Internet For the 1 Percent: New FCC Rules Strike Down Net Neutrality, Opening Fast Lanes for Fees
Photo Credit: freespeechtv; Screenshot / YouTube.com
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Federal regulators have unveiled new rules that would effectively abandon net neutrality, the concept of a free and open Internet. The proposal from the Federal Communications Commission would allow Internet providers like Verizon or Comcast to charge media companies like Netflix or Amazon extra fees in order to receive preferential treatment, such as faster speeds for their content. If the new rules are voted on next month, the FCC will begin accepting public comments and issue final regulations by the end of summer. “What we’re really seeing here is the transformation of the Internet where the 1 percent get the fast lanes, and the 99 percent get the slow lanes,” says Michael Copps, retired FCC Commissioner. “If we let that happen, we have really undercut the potential of this transformative technology. This has to be stopped.” We are also joined by Astra Taylor, author of the new book, “The People’s Platform: Taking Back Power and Culture in the Digital Age."
This is a rush transcript. Copy may not be in its final form.
Juan González: Federal regulators have unveiled new rules that would effectively abandon net neutrality, the concept of a free and open Internet. The proposal from the Federal Communications Commission would allow Internet providers like Verizon or Comcast to charge media companies like Netflix or Amazon extra fees in order to receive preferential treatment, such as faster speeds for their content. Under the FCC’s proposal, broadband providers would have to disclose the terms they offer for the more rapid lanes and would be required to act in what it called a, quote, "commercially reasonable manner."
Amy Goodman: Media reform groups like Free Press denounced the new rules, saying, quote, "Giving the green light to pay-for-priority schemes will be a disaster for startups, nonprofits and everyday Internet users who cannot afford these unnecessary tolls. These users will all be pushed onto the Internet dirt road, while deep pocketed Internet companies enjoy the benefits of the newly created fast lanes," Free Press said. In fact, this statement echoes what then-Senator Barack Obama said about net neutrality in 2007, when it was a key part of his campaign platform in the 2008 presidential election.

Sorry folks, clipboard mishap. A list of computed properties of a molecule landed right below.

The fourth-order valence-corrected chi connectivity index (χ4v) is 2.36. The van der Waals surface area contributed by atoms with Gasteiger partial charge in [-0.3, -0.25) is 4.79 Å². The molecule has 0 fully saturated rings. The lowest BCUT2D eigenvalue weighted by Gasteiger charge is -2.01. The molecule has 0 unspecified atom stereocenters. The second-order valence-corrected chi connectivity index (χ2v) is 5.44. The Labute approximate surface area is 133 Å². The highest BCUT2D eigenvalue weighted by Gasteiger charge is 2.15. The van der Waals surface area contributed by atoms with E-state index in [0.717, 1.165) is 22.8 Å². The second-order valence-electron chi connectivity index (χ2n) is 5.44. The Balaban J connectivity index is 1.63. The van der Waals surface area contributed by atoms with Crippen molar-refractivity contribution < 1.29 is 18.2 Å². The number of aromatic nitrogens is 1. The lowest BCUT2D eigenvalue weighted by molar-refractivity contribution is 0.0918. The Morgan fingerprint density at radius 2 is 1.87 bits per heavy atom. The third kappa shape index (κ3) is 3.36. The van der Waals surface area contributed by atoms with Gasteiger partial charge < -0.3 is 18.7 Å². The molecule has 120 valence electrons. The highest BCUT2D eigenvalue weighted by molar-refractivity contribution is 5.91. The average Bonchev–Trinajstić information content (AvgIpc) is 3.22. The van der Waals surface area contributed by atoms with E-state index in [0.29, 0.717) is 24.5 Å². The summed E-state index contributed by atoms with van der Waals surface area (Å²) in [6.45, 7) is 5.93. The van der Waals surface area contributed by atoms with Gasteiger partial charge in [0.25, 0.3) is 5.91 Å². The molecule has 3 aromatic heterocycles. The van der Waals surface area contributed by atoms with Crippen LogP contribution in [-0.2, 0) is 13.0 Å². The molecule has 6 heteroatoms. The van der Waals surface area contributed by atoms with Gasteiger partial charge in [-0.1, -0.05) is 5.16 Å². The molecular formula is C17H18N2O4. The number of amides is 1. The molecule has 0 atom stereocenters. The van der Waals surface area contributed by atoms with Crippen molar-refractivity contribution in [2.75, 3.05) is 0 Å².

Sen. Barack Obama: I will take a backseat to no one in my commitment to network neutrality, because once providers start to privilege some applications or websites over others, then the smaller voices get squeezed out, and we all lose. The Internet is perhaps the most open network in history, and we have to keep it that way.
AG: That was November 2007.
Well, if the FCC approves the draft rules on net neutrality next month, it will then accept public comments and issue final regulations by the end of the summer.
For more, we’re joined in Washington, D.C., by the longest-serving member of the Federal Communications Commission, Michael Copps. He retired in 2012. He’s now advising the Media and Democracy Reform program. And here in New York, Astra Taylor is with us, author of the new book “The People’s Platform: Taking Back Power and Culture in the Digital Age.”
We welcome you both to Democracy Now! Juan, you also wrote your column in the New York Daily News, headlined "FCC Flip-Flop Could Turn the Internet into the Superhighway of the Rich."
JG: Yes, and actually, I called it maybe the Bo Jackson Turnpike, because when President Obama nominated the current FCC chairman, Tom Wheeler, to take over the FCC, he referred to him as the "Bo Jackson of telecom," by referring to — Bo Jackson was an athlete who was an all-star in both football and baseball and was an all-star in both of those sports. And Wheeler is the only person ever inducted into both the cable industry hall of fame and the telecom hall of fame, because he was a lobbyist for both of those industries before he became the FCC chairman. And so it’s under Wheeler now, apparently, that the FCC is moving in this direction to create this superhighway for those who can pay on the Internet.